Obama, who ordered that the U.S. government now declassify military and intelligence records related to that period, said the global community needs to recognize that human rights violations continue to present a challenge around the world.

“Each of us has a responsibility each and every day to make sure that wherever we see injustice, wherever we see rule of law flouted, that we are honest witnesses,” he said, “that we’re speaking out and that we’re examining our own hearts and taking responsibility to make this a better place for our children and our grandchildren.”

Macri said the 40th anniversary was “a marvelous opportunity for all of the Argentine people together to say and claim, never again. Never again in Argentina to political violence, never again to institutional violence.”

He thanked Obama for his collaboration on human rights issues.

“This gives us an opportunity again to work together, the way you have been doing it, for the defense of these causes around the world,” Macri said.

But others did not feel as charitable toward the U.S. president. Throughout the city, people marched with drums and waved banners and carried images of people who vanished decades ago. Nobel Peace Prize winner Adolfo Perez Esquivel, a survivor of the period who published a letter decrying Obama’s visit, joined in the protests.

Carlos Pisoni was just 37 days old in August 1977 when both his parents, who were members of the Montoneros, an urban guerrilla group, were arrested and disappeared. He was handed over to his grandmother, who raised him.

“For us, it’s a provocation that the U.S. president is here, because the U.S. government took part in the coup here as well as in other parts of the region, as declassified documents show,” said Pisoni, who joined a demonstration Thursday in the Plaza de Mayo, where a group of mothers of the disappeared have been marching every Thursday afternoon for nearly four decades.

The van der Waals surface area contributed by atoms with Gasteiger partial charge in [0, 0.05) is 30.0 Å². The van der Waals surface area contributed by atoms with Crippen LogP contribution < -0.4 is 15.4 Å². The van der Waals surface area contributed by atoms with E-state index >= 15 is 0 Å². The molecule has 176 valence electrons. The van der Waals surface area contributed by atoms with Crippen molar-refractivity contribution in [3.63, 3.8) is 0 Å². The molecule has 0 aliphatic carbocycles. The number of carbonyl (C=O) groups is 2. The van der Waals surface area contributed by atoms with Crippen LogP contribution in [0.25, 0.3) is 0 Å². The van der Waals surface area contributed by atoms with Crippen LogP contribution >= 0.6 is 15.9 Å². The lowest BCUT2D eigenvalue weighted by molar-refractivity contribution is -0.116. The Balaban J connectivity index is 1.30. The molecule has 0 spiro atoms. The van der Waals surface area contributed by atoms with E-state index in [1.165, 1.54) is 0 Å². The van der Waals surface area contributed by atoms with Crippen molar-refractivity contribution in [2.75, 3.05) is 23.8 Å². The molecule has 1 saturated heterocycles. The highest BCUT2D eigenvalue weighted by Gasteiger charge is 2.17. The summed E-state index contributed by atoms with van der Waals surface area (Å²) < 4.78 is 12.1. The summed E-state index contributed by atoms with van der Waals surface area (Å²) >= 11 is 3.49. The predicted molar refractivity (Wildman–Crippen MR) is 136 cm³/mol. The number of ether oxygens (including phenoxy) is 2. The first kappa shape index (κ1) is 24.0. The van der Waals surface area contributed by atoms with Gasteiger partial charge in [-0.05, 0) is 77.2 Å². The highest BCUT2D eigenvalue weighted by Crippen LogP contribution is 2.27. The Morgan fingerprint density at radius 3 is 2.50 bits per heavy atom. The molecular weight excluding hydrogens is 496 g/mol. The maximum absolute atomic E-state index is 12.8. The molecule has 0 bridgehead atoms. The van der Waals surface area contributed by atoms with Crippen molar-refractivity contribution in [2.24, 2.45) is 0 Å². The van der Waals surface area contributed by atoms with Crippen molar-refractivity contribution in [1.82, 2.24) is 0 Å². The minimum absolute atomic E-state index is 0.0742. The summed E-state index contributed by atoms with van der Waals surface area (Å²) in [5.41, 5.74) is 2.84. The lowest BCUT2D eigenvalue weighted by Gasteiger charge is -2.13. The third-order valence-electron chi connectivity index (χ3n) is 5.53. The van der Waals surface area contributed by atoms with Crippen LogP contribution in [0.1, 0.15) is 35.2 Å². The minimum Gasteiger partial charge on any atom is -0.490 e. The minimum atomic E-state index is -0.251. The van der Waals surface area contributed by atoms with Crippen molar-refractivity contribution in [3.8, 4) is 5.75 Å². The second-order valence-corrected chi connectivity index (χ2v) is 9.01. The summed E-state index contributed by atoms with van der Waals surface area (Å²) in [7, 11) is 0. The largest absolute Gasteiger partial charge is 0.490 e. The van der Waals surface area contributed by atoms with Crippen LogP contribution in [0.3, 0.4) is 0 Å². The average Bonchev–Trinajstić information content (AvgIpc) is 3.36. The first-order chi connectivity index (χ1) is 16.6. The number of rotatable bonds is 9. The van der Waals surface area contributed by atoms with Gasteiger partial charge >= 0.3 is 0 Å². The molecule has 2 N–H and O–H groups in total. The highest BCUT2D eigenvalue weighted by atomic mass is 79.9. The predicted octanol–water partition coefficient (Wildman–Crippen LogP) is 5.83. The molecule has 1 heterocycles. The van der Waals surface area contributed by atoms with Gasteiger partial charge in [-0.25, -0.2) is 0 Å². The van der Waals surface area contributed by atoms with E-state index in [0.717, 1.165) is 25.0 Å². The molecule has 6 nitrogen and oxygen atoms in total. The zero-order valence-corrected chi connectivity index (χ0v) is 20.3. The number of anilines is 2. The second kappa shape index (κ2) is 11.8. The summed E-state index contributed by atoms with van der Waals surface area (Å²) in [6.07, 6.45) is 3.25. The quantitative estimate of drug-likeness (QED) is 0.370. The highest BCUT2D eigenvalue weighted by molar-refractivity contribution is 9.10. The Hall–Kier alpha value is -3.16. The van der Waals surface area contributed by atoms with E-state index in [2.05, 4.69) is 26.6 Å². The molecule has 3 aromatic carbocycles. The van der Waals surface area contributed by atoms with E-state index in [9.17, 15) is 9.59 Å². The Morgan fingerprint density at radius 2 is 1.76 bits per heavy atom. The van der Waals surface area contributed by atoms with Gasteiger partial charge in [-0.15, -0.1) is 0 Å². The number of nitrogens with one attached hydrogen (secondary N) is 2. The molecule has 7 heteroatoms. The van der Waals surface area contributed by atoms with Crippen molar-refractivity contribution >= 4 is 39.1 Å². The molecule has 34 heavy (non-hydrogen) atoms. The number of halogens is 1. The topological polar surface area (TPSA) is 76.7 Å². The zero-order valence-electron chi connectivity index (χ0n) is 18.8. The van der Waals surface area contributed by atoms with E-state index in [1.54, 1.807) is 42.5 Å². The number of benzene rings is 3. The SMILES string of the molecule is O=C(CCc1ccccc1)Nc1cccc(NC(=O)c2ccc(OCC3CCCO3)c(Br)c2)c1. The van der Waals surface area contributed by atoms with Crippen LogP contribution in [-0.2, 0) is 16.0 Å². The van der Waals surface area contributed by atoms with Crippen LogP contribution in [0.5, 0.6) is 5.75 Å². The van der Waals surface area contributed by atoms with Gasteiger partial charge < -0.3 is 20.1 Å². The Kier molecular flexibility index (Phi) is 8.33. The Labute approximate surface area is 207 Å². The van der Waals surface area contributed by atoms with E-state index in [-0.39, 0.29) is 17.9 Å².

Pisoni said that many of the military officers who tortured and killed people during the Dirty War were trained at the U.S. Army School of the Americas, a ­Pentagon-run military institute formerly based in Panama. And even though Pisoni welcomed the new round of declassification, he said none of the survivors or victims’ families decided to participate in Thursday’s event with Obama because there were too many “open wounds.”

There were also protests in the town of Bariloche, where the first family spent the day hiking and boating.

Daniel James, a history professor at Indiana University, said that Obama is far less controversial here than George W. Bush, who faced protests when he visited in 2005 for the Summit of the Americas. But James added that many Argentines still view the United States through the prism of its interventions in Latin American affairs during much of the past century.

“The idea of the U.S. as an ideological hegemon is still part of their ideological makeup,” he said, adding that “50 to 55 percent of Argentines don’t have a positive view of the United States and its role in the world.”

Irene Caselli contributed to this report.